How quickly sales respond to leads has a significant impact on their ability to convert them. By agreeing on which leads to focus on in order of their perceived opportunity value, sales can turn their attention to higher-quality leads and reduce the lead response time. Meanwhile, marketing can focus their efforts on generating the right leads and nurturing the best prospects.
In highly aligned organisations, both sales and marketing work together to determine which attributes make up their ideal customer profile - the ones most likely to convert, bring in the most revenue and become loyal, evangelical customers. They also have processes in place to mix manual and automatic lead scoring updates according to conversations and further online interactions.
4) Happier Customers = More Customers
70% of respondents said sales and marketing collaboration delivers a better buying experience for the customer.
Keeping customers (and prospects happy) is the biggest driver for success in our digital age, where referrals and word-of-mouth spreads much faster on social networks.
When sales and marketing align, they tend to look at the bigger picture that puts their customers and their success at the heart of a common goal. They adopt Hubspot's "flywheel" approach, with shared KPIs that ensure that all teams align around the customer. Everyone is responsible for applying force to keeping their customers happy and reducing the friction that prevents this.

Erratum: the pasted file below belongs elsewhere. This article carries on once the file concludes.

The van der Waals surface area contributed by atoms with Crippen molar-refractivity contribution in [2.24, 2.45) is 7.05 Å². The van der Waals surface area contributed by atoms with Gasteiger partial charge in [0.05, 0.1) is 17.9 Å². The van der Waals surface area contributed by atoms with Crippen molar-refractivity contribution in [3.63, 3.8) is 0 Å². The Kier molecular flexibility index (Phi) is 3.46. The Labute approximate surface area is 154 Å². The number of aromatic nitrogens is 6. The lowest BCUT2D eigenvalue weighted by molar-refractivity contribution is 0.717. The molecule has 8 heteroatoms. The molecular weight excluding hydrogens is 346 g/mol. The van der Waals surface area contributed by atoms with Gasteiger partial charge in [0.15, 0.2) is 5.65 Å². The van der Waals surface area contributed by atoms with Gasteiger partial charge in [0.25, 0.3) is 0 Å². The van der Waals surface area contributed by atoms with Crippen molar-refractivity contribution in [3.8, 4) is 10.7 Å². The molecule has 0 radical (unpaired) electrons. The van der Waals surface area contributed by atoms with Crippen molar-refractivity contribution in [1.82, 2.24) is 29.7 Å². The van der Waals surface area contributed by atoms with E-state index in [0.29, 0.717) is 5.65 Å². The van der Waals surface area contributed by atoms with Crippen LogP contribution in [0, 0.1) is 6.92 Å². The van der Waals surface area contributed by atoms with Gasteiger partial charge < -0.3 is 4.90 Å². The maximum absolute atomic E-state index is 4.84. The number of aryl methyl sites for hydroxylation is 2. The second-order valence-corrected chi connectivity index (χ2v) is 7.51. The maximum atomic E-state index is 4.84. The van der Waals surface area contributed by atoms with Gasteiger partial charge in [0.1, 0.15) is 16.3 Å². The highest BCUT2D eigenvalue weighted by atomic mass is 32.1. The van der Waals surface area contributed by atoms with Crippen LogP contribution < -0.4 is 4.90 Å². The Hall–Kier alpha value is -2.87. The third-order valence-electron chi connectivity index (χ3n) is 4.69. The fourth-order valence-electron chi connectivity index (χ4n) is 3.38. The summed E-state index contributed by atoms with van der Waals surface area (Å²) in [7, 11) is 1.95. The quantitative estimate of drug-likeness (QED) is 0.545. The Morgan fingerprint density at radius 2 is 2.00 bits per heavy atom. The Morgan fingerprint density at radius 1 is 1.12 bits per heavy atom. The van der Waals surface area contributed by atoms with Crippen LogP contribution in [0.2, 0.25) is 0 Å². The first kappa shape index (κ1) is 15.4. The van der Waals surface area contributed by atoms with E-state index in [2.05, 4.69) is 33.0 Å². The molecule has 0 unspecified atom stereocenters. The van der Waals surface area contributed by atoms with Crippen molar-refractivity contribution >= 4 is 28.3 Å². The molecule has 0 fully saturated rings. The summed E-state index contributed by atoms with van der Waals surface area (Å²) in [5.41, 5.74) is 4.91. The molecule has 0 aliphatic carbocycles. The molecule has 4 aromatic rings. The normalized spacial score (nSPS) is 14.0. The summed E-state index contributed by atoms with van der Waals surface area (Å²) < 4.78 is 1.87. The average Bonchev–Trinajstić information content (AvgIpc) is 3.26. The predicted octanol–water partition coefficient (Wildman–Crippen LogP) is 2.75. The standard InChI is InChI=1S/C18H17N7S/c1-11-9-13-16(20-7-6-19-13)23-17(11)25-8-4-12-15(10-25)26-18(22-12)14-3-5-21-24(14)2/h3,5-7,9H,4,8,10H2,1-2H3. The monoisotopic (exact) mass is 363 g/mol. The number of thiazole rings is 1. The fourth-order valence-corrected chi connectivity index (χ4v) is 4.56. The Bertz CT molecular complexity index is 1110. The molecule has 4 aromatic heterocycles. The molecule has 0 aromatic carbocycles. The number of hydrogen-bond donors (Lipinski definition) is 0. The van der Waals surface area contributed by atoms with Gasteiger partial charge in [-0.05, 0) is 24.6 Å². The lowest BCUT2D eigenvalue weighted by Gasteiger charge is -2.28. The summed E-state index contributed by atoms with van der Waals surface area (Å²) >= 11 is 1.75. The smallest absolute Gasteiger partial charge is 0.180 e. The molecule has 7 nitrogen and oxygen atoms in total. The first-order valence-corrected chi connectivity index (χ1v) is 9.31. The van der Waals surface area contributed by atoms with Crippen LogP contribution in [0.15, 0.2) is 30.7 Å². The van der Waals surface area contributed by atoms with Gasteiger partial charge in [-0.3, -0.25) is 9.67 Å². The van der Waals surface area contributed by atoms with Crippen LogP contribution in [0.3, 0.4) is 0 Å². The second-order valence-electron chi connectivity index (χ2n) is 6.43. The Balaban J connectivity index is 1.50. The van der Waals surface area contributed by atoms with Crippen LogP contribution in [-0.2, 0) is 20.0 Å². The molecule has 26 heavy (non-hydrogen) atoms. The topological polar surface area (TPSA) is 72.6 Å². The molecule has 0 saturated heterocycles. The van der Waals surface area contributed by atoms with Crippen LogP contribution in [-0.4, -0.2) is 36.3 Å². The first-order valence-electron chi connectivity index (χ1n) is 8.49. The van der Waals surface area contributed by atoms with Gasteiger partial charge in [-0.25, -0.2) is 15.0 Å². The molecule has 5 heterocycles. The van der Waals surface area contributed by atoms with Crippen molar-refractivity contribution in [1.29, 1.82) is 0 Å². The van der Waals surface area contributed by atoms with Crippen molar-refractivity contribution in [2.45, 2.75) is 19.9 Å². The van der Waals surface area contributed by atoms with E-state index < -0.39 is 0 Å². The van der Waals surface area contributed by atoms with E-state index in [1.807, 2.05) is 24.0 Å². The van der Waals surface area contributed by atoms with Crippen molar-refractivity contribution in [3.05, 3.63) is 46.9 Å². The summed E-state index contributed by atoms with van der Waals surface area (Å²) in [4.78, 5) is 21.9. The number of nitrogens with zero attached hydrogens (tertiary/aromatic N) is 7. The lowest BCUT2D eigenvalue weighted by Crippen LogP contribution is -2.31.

When this happens, there’s an increase in customer satisfaction and retention, which results in the momentum becoming continuously stronger – building an ever-bigger tribe of loyal and happy customers.
5) Buy-In From The C-Suite
If you're competitor-focused, you have to wait until there is a competitor doing something. Being customer-focused allows you to be more pioneering.
Jeff Bezo, Amazon CEO
Once the C-Suite start to see the ROI from sales and marketing alignment, they'll begin to buy-in to the initiative. That buy-in will cascade down through the organisation as they communicate the benefits of collaboration top-down. They'll also be more willing to invest further resources, such as end-to-end software and communication tools – and even changing bonuses to reflect shared KPIs and success.
With typical B2B sales cycles usually taking between 6 to 9 months, it may take a while to prove the ROI in terms of revenue growth and pipeline. Yet there are plenty of ways to demonstrate the success of your collaboration in the meantime, such as an increase in your sales’ teams LinkedIn Social Selling Index scores, increased conversion rates and improvements in customer satisfaction survey scores.
Just remember to give the C-Suite the headline takeaways and how they tie into threats that they haven't foreseen or opportunities that are hiding undetected.
Strength lies in differences, not similarities, and it's particularly true when it comes to the benefits of sales and marketing alignment. But those differences need to be channelled into a common goal – and that's not just a "finish line" of increased revenue or profits. It involves a shift in mindset to focus on your prospects' and customers' success, and that's when you reap the benefits as a by-product.
And the reality is that there is no "finish line". After every marathon achievement, it's time to get back to working on how you can improve your performance for the next prospect or customer.